The peacock's coloration and ease of care make it a popular choice for the would-be gardener. Though some consider the plant to be touchy, it is actually easy to grow indoors and also does well in the ground — temperature and moisture conditions permitting. Frost is anathema to the peacock cactus. Gardening Know How describes how the peacock plant will assume the form of matted ground cover, then generate blooms of up to 10 inches. In summer, flowers ranging in color from pink to orange will emerge from the peacock cacti.

60 to 75 degrees Fahrenheit is the plant's ideal temperature. Partial sun or filtered shade provide the best growing conditions. Exposure to too much sunlight may cause the rosette to elongate and get distorted from its normal structure. Try to avoid placing your peacock cactus intense or direct sunlight. The succulent does not require much water in warm weather to thrive, and less during the wintertime.

How to care for peacock cactus

Stick to the basics when caring for a peacock cactus: Avoid over-watering and allow for enough sunlight. Provide humidity without leaving the plant in standing water. Do not pour water into the rosette, and allow soil to dry before watering. Shield plant from drafts and heat vents, too. Peacock cacti are relatively pest- and disease-free, but potential pests include vine weevils, aphids, and mealybugs.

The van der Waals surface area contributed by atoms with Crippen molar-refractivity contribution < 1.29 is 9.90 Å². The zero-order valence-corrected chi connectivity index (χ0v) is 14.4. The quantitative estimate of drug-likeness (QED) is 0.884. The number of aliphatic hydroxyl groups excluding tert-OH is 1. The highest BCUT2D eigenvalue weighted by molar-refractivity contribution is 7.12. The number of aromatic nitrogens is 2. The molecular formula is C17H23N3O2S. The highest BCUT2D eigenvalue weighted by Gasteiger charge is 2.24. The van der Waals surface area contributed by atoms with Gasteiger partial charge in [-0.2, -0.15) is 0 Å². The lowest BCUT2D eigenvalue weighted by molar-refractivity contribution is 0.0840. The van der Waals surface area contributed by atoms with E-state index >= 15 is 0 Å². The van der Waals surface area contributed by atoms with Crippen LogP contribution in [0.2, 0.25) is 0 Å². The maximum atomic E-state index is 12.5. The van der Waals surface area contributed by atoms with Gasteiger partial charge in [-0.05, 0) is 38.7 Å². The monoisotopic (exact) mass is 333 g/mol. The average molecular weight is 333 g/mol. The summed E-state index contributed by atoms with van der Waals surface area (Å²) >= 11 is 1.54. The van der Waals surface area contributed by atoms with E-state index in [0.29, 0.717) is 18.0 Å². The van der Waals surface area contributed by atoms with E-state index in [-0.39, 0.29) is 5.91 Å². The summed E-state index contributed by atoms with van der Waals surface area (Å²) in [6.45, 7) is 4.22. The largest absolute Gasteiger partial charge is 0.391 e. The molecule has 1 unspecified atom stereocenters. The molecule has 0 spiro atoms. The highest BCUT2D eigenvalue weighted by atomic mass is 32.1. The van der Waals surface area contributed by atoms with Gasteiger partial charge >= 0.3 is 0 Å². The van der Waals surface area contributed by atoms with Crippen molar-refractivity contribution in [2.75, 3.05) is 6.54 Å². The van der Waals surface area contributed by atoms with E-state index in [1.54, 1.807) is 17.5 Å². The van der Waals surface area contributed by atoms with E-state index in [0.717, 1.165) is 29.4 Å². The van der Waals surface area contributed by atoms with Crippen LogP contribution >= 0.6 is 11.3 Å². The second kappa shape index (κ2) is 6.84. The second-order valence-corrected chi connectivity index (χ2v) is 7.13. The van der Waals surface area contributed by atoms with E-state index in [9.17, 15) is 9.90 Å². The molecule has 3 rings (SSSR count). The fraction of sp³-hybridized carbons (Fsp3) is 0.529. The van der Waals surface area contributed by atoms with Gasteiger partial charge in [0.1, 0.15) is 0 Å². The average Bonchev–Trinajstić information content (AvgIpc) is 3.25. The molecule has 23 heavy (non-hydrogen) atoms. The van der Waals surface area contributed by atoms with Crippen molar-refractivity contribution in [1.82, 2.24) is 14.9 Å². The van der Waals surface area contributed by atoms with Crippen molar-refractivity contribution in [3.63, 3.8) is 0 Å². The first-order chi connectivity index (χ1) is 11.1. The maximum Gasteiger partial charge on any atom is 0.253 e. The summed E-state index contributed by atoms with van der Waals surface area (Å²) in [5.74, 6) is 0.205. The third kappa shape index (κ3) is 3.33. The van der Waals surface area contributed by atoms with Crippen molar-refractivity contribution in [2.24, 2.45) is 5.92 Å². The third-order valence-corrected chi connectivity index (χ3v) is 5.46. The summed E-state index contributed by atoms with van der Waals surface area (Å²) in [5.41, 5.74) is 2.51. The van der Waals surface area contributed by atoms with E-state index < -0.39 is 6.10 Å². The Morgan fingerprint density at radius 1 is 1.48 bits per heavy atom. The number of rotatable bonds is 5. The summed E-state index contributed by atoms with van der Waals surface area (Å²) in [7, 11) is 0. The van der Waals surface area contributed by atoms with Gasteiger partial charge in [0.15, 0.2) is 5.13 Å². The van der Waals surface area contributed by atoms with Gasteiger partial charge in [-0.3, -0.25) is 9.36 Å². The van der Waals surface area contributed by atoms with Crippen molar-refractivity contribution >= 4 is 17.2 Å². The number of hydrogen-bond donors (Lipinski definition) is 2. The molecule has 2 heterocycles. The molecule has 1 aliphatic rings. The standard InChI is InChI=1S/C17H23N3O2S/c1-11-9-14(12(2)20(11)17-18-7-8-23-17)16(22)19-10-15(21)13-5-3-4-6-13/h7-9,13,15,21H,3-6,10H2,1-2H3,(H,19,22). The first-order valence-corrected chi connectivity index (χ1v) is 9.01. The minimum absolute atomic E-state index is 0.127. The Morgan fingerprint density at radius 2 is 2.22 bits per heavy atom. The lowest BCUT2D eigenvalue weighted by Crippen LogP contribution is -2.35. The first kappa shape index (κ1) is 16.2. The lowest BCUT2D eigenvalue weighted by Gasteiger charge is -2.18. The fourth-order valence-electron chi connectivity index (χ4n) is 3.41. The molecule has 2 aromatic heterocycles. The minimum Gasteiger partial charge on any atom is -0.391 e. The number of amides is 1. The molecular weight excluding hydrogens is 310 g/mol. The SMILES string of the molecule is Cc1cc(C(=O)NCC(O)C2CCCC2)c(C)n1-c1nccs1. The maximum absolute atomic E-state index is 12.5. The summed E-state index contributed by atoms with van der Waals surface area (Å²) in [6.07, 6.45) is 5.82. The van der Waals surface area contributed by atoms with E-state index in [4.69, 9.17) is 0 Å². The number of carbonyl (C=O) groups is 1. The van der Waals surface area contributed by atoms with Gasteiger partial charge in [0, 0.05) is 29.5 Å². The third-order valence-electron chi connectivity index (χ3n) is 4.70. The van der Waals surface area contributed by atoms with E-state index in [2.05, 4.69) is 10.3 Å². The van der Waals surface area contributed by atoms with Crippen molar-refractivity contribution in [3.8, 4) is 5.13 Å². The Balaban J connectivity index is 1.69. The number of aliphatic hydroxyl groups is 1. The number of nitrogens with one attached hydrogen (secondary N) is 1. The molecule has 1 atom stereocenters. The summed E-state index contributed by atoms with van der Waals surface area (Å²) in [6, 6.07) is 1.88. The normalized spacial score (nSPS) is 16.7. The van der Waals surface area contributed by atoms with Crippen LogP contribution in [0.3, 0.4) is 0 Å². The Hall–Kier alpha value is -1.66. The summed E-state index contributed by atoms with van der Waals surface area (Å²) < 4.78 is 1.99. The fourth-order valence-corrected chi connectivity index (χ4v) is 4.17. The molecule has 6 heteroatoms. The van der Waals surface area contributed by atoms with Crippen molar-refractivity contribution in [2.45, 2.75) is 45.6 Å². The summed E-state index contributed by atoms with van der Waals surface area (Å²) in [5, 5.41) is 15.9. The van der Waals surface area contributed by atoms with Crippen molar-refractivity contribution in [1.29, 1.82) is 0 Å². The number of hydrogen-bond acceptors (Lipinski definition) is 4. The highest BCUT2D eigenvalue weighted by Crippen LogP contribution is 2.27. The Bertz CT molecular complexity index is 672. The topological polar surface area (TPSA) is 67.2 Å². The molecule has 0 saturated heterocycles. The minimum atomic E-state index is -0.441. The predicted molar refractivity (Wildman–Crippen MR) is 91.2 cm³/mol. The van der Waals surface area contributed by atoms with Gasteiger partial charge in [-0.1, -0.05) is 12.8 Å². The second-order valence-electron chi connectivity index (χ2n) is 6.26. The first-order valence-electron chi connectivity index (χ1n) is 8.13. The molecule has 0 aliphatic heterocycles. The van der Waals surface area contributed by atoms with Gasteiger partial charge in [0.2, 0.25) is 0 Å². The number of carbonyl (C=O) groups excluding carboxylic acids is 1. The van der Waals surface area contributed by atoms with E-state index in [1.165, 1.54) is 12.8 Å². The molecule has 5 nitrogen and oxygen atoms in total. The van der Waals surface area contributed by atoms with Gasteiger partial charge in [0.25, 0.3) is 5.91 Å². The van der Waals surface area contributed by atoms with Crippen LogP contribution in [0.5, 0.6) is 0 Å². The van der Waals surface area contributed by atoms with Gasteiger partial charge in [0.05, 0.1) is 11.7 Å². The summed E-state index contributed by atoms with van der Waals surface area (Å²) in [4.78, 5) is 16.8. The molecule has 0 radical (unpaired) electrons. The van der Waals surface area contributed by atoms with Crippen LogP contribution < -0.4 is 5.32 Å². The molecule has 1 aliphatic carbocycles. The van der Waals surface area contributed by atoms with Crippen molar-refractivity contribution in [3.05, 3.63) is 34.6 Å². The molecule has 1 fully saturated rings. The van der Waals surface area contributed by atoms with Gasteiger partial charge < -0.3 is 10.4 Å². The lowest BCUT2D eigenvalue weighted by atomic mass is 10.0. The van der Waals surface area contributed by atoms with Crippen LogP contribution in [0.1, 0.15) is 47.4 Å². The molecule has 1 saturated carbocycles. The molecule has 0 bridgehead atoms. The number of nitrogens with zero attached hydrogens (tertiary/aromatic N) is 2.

The peacock cactus is vulnerable to moist soil. Make sure there are adequate drainage holes if using a container, and Gardenia warns against watering when the cactus is dormant.  Additionally, maintaining a high level of organic matter will encourage leaf production and enhance rosette color. 

If you are a budding botanist, keep in mind the peacock cactus will produce offsets known as chicks around the mother plant's base; these are the best option for propagating this succulent. Springtime propagating is recommended.

Varieties of peacock cactus

There are more than 150 species of peacock cactus, as noted by The Spruce. Some of the most popular relatives of the peacock echeveria are:

  • Echeveria Perle von Nurnberg: Highlights of purple or pink adorn its pastel gray leaves, which are sprinkled with a fine white powder.
  • Echeveria Nodulosa (Painted Echeveria): Vertical red stripes provide a dramatic counterpoint to its green leaves. One of the larger varieties, the plant's stems can reach lengths of 2 feet with 5-inch rosettes.